Lessons Learned from 100 Years of Building Innovations – Part 1: The Future of Building Performance

Sustainable technologies like wind and solar get a lot of press coverage, but when it comes to satisfying the world’s almost insatiable appetite for energy nothing today beats energy efficiency.

While the efficiency of commercial buildings has improved significantly in recent decades, the building industry has only begun to tap the energy reserves trapped in underperforming facilities.

As Trane celebrates 100 years of heating, ventilating and air conditioning (HVAC) innovation in 2013, we foresee a wide range of groundbreaking innovations in high performance building technologies, operating practices and intelligent building services that will create better, healthier, more comfortable and more productive indoor environments in the years to come.

Modern technologies, practices boost building performance
Building owners and operators can realize a wide range of benefits by adopting high performance building technologies and operating principles that are widely available today. New technologies and improved energy-efficiency practices enable commercial buildings to achieve higher levels of energy efficiency, better overall performance, lower lifecycle costs and a smaller environmental footprint.

Numerous sources, including the U.S. Green Building Council (USGBC) and European Union Institute for Energy and Transport (IET), say that high performance buildings use 20-30 percent less energy and cost as much as 50 percent less to operate over their full occupied life, compared to conventionally equipped and operated buildings.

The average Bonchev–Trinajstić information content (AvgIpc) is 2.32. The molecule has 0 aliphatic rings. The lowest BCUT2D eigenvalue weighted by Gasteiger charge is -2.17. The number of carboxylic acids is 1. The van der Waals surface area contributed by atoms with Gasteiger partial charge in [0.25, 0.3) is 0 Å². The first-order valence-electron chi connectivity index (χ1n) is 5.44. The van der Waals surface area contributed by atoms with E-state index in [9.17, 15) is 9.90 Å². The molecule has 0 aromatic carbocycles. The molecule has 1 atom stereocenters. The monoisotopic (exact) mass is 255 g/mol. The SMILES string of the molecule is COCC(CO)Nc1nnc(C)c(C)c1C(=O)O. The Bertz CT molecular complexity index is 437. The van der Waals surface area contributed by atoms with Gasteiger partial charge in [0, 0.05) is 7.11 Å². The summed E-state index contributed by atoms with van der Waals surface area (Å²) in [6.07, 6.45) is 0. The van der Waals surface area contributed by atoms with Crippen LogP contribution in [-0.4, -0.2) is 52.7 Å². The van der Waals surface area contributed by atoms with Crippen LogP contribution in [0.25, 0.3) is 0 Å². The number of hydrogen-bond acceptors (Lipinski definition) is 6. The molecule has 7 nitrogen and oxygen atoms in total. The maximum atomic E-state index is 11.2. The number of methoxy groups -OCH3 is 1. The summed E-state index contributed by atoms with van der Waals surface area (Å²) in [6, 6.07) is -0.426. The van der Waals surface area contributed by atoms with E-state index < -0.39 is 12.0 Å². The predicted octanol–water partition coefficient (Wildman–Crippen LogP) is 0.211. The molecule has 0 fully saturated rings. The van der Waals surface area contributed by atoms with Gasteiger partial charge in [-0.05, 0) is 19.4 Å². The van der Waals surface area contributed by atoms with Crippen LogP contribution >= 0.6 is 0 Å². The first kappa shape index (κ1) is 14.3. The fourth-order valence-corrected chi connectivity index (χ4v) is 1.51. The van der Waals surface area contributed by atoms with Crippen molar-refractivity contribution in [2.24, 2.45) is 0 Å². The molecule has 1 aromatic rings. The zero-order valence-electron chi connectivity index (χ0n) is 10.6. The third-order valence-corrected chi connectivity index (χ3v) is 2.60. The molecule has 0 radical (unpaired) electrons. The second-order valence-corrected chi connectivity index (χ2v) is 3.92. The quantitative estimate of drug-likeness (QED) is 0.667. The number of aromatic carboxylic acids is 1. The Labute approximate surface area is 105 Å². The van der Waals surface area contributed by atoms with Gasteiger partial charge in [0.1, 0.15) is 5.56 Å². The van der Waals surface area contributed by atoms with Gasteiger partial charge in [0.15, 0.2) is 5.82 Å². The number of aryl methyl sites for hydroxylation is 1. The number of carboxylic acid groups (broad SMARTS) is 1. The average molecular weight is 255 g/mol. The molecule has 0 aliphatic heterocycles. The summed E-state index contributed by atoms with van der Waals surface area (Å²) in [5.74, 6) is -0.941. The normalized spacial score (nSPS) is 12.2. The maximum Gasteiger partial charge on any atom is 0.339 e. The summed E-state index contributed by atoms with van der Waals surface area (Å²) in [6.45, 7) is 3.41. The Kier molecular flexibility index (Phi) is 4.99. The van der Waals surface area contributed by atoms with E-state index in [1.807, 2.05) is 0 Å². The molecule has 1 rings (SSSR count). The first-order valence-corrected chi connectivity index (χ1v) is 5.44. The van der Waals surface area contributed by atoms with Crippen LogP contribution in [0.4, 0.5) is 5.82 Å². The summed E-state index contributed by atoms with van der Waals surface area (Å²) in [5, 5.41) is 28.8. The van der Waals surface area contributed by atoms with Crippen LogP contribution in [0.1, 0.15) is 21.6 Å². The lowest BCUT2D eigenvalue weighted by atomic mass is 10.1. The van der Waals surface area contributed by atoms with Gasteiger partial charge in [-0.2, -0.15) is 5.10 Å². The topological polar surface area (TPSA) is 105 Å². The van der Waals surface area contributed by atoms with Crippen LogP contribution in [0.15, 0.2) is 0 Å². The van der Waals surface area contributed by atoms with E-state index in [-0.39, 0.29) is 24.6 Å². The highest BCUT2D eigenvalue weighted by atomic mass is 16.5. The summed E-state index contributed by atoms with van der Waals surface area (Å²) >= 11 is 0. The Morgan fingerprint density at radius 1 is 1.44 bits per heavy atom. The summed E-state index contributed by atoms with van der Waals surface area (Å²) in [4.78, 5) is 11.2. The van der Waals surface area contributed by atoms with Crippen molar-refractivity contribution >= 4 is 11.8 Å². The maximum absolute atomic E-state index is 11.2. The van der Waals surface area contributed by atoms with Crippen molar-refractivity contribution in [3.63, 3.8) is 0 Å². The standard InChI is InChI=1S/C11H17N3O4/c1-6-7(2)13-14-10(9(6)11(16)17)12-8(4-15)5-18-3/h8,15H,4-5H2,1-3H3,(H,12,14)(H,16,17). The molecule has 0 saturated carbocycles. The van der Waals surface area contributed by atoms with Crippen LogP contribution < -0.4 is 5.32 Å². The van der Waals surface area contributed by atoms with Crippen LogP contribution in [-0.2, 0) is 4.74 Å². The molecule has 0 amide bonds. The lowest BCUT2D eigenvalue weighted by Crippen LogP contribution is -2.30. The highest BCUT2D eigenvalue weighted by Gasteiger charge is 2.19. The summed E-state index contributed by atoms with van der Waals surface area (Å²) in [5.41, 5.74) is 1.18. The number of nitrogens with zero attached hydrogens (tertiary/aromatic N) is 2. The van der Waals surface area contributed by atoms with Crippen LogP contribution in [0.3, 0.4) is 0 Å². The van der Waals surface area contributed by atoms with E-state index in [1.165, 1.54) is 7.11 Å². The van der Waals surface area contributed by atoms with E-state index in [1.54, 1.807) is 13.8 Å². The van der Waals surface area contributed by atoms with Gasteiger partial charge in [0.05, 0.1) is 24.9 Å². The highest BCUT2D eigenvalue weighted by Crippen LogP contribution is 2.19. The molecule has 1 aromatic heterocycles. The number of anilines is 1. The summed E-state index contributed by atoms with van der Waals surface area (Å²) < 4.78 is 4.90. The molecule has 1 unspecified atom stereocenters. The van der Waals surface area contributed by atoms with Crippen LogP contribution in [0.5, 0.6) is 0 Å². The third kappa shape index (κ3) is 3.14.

Many new buildings are being designed and operated using high performance building principles. The problem is that relatively few new buildings are being built these days, at least in North America and Europe. According to the 2013 McGraw Hill Construction Forecast, commercial construction growth in recent years has been “hesitant at best.” In fact, 2012 commercial construction starts were valued at about $50 billion, compared to more than $100 billion in 2007. McGraw Hill forecasts about $56 billion in commercial construction starts in 2013. Things are no better in Europe, where no growth in construction starts is projected through at least 2014, according to the European Aggregates Association.

With construction starts remaining relatively low for new buildings, the key to unlocking energy savings potential lies within the current building inventory.

More energy-efficient building systems and the use of a wide range of energy conservation measures have helped drive down the energy intensity of commercial buildings by 18.5 percent over the last three decades, according to the U.S. Department of Energy. But the inventory of existing buildings has just scratched the surface when it comes to realizing the full potential of energy efficiency to help reduce global energy consumption and our environmental impact.

Just as importantly, building owners and operators are starting to recognize that better-performing buildings are assets that help organizations accomplish their missions and most important financial and operational goals. They create better, healthier, more productive places for people to work, learn, teach, live, heal, shop, stay and visit.

McKinsey and Co. research concludes that the U.S. has the opportunity to reduce its non-transportation energy use by 23 percent by improving energy efficiency. This would eliminate more than $1.2 trillion in wasted spending and reduce annual greenhouse gas emissions by 1.1 gigatons, which is the equivalent of taking every passenger vehicle off U.S. roadways, the research concluded.

So how do we harness this amazing savings opportunity?

Coming up in Part 2 of this series we’ll talk about the opportunities for energy savings that abound in today’s existing buildings.

 

 

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